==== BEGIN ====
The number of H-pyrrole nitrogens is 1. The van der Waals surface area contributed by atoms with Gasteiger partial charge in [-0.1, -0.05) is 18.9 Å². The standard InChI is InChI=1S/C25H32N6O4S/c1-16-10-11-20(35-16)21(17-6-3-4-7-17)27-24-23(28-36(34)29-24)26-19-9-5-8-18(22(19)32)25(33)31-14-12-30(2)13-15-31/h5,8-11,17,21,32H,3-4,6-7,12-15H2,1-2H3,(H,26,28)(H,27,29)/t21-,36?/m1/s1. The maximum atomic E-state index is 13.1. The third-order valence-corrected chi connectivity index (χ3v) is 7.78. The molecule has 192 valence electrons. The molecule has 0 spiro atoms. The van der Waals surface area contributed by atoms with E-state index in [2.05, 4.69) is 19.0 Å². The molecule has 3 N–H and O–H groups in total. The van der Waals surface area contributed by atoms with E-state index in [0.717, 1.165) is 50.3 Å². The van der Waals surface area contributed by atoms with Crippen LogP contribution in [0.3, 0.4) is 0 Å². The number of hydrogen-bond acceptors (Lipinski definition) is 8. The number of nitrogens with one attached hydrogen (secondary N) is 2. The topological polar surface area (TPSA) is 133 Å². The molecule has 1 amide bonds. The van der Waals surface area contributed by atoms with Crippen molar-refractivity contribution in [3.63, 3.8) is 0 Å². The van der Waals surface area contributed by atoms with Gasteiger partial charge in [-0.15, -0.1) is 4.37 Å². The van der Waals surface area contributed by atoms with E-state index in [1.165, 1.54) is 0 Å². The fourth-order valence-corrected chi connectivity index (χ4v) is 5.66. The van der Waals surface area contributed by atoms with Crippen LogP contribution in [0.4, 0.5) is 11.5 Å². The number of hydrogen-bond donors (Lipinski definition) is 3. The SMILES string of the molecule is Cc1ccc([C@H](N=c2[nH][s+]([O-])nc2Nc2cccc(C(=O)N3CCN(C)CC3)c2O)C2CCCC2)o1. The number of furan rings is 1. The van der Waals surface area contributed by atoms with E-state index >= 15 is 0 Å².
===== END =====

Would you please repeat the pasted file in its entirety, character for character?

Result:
The number of H-pyrrole nitrogens is 1. The van der Waals surface area contributed by atoms with Gasteiger partial charge in [-0.1, -0.05) is 18.9 Å². The standard InChI is InChI=1S/C25H32N6O4S/c1-16-10-11-20(35-16)21(17-6-3-4-7-17)27-24-23(28-36(34)29-24)26-19-9-5-8-18(22(19)32)25(33)31-14-12-30(2)13-15-31/h5,8-11,17,21,32H,3-4,6-7,12-15H2,1-2H3,(H,26,28)(H,27,29)/t21-,36?/m1/s1. The maximum atomic E-state index is 13.1. The third-order valence-corrected chi connectivity index (χ3v) is 7.78. The molecule has 192 valence electrons. The molecule has 0 spiro atoms. The van der Waals surface area contributed by atoms with E-state index in [2.05, 4.69) is 19.0 Å². The molecule has 3 N–H and O–H groups in total. The van der Waals surface area contributed by atoms with E-state index in [0.717, 1.165) is 50.3 Å². The van der Waals surface area contributed by atoms with Crippen LogP contribution in [0.3, 0.4) is 0 Å². The number of hydrogen-bond acceptors (Lipinski definition) is 8. The number of nitrogens with one attached hydrogen (secondary N) is 2. The topological polar surface area (TPSA) is 133 Å². The molecule has 1 amide bonds. The van der Waals surface area contributed by atoms with Crippen molar-refractivity contribution in [3.63, 3.8) is 0 Å². The van der Waals surface area contributed by atoms with Gasteiger partial charge in [-0.15, -0.1) is 4.37 Å². The van der Waals surface area contributed by atoms with E-state index in [1.165, 1.54) is 0 Å². The fourth-order valence-corrected chi connectivity index (χ4v) is 5.66. The van der Waals surface area contributed by atoms with Crippen LogP contribution in [0.4, 0.5) is 11.5 Å². The number of hydrogen-bond donors (Lipinski definition) is 3. The SMILES string of the molecule is Cc1ccc([C@H](N=c2[nH][s+]([O-])nc2Nc2cccc(C(=O)N3CCN(C)CC3)c2O)C2CCCC2)o1. The number of furan rings is 1. The van der Waals surface area contributed by atoms with E-state index >= 15 is 0 Å².